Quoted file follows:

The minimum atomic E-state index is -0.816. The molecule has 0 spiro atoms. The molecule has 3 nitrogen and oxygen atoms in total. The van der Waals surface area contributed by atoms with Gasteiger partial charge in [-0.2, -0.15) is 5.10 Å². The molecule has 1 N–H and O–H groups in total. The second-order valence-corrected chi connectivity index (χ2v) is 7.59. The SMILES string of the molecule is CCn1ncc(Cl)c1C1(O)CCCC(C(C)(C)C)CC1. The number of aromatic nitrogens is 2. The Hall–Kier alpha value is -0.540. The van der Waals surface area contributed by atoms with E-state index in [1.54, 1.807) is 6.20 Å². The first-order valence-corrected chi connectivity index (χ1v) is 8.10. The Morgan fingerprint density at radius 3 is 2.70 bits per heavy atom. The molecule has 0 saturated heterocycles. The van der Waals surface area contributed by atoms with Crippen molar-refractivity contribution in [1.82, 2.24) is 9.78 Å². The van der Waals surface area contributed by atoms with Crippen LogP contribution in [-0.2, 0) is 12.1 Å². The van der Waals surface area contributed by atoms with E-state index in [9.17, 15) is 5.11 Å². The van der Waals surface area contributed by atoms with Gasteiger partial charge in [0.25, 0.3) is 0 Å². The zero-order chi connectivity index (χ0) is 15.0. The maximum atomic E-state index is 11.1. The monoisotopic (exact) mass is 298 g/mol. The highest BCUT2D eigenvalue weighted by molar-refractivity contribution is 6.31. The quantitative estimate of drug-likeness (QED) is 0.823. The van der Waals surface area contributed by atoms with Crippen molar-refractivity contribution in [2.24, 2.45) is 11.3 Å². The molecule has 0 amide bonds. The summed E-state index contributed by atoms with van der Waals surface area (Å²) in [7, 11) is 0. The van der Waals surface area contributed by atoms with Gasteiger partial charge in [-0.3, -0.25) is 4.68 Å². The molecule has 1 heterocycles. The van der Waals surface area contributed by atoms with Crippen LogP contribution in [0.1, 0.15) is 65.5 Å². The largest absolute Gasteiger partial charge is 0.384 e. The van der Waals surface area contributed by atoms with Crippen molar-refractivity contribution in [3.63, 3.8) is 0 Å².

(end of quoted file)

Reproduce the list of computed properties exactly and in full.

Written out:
The minimum atomic E-state index is -0.816. The molecule has 0 spiro atoms. The molecule has 3 nitrogen and oxygen atoms in total. The van der Waals surface area contributed by atoms with Gasteiger partial charge in [-0.2, -0.15) is 5.10 Å². The molecule has 1 N–H and O–H groups in total. The second-order valence-corrected chi connectivity index (χ2v) is 7.59. The SMILES string of the molecule is CCn1ncc(Cl)c1C1(O)CCCC(C(C)(C)C)CC1. The number of aromatic nitrogens is 2. The Hall–Kier alpha value is -0.540. The van der Waals surface area contributed by atoms with E-state index in [1.54, 1.807) is 6.20 Å². The first-order valence-corrected chi connectivity index (χ1v) is 8.10. The Morgan fingerprint density at radius 3 is 2.70 bits per heavy atom. The molecule has 0 saturated heterocycles. The van der Waals surface area contributed by atoms with Crippen molar-refractivity contribution in [1.82, 2.24) is 9.78 Å². The van der Waals surface area contributed by atoms with Crippen LogP contribution in [-0.2, 0) is 12.1 Å². The van der Waals surface area contributed by atoms with E-state index in [9.17, 15) is 5.11 Å². The van der Waals surface area contributed by atoms with Gasteiger partial charge in [0.25, 0.3) is 0 Å². The zero-order chi connectivity index (χ0) is 15.0. The maximum atomic E-state index is 11.1. The monoisotopic (exact) mass is 298 g/mol. The highest BCUT2D eigenvalue weighted by molar-refractivity contribution is 6.31. The quantitative estimate of drug-likeness (QED) is 0.823. The van der Waals surface area contributed by atoms with Crippen molar-refractivity contribution in [2.24, 2.45) is 11.3 Å². The molecule has 0 amide bonds. The summed E-state index contributed by atoms with van der Waals surface area (Å²) in [7, 11) is 0. The van der Waals surface area contributed by atoms with Gasteiger partial charge in [-0.3, -0.25) is 4.68 Å². The molecule has 1 heterocycles. The van der Waals surface area contributed by atoms with Crippen LogP contribution in [0.1, 0.15) is 65.5 Å². The largest absolute Gasteiger partial charge is 0.384 e. The van der Waals surface area contributed by atoms with Crippen molar-refractivity contribution in [3.63, 3.8) is 0 Å².